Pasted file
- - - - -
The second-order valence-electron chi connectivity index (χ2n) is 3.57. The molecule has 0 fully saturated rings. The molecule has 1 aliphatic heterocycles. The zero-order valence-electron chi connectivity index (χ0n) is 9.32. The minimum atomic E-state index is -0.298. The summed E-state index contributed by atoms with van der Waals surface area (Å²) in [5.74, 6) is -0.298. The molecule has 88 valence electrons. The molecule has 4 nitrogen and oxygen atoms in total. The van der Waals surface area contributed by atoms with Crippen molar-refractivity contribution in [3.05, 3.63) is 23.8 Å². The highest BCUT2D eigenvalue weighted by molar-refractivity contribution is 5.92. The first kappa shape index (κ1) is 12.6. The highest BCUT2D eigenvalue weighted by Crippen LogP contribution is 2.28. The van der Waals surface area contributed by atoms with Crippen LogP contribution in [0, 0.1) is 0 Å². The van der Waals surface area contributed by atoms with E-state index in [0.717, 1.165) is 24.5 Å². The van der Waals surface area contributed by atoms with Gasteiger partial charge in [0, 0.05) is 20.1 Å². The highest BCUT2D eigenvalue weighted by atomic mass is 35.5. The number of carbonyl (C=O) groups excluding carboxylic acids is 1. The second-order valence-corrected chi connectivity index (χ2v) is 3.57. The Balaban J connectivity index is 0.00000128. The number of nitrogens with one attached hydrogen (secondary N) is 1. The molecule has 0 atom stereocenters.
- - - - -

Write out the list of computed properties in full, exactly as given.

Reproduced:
The second-order valence-electron chi connectivity index (χ2n) is 3.57. The molecule has 0 fully saturated rings. The molecule has 1 aliphatic heterocycles. The zero-order valence-electron chi connectivity index (χ0n) is 9.32. The minimum atomic E-state index is -0.298. The summed E-state index contributed by atoms with van der Waals surface area (Å²) in [5.74, 6) is -0.298. The molecule has 88 valence electrons. The molecule has 4 nitrogen and oxygen atoms in total. The van der Waals surface area contributed by atoms with Crippen molar-refractivity contribution in [3.05, 3.63) is 23.8 Å². The highest BCUT2D eigenvalue weighted by molar-refractivity contribution is 5.92. The first kappa shape index (κ1) is 12.6. The highest BCUT2D eigenvalue weighted by Crippen LogP contribution is 2.28. The van der Waals surface area contributed by atoms with Crippen LogP contribution in [0, 0.1) is 0 Å². The van der Waals surface area contributed by atoms with E-state index in [0.717, 1.165) is 24.5 Å². The van der Waals surface area contributed by atoms with Gasteiger partial charge in [0, 0.05) is 20.1 Å². The highest BCUT2D eigenvalue weighted by atomic mass is 35.5. The number of carbonyl (C=O) groups excluding carboxylic acids is 1. The second-order valence-corrected chi connectivity index (χ2v) is 3.57. The Balaban J connectivity index is 0.00000128. The number of nitrogens with one attached hydrogen (secondary N) is 1. The molecule has 0 atom stereocenters.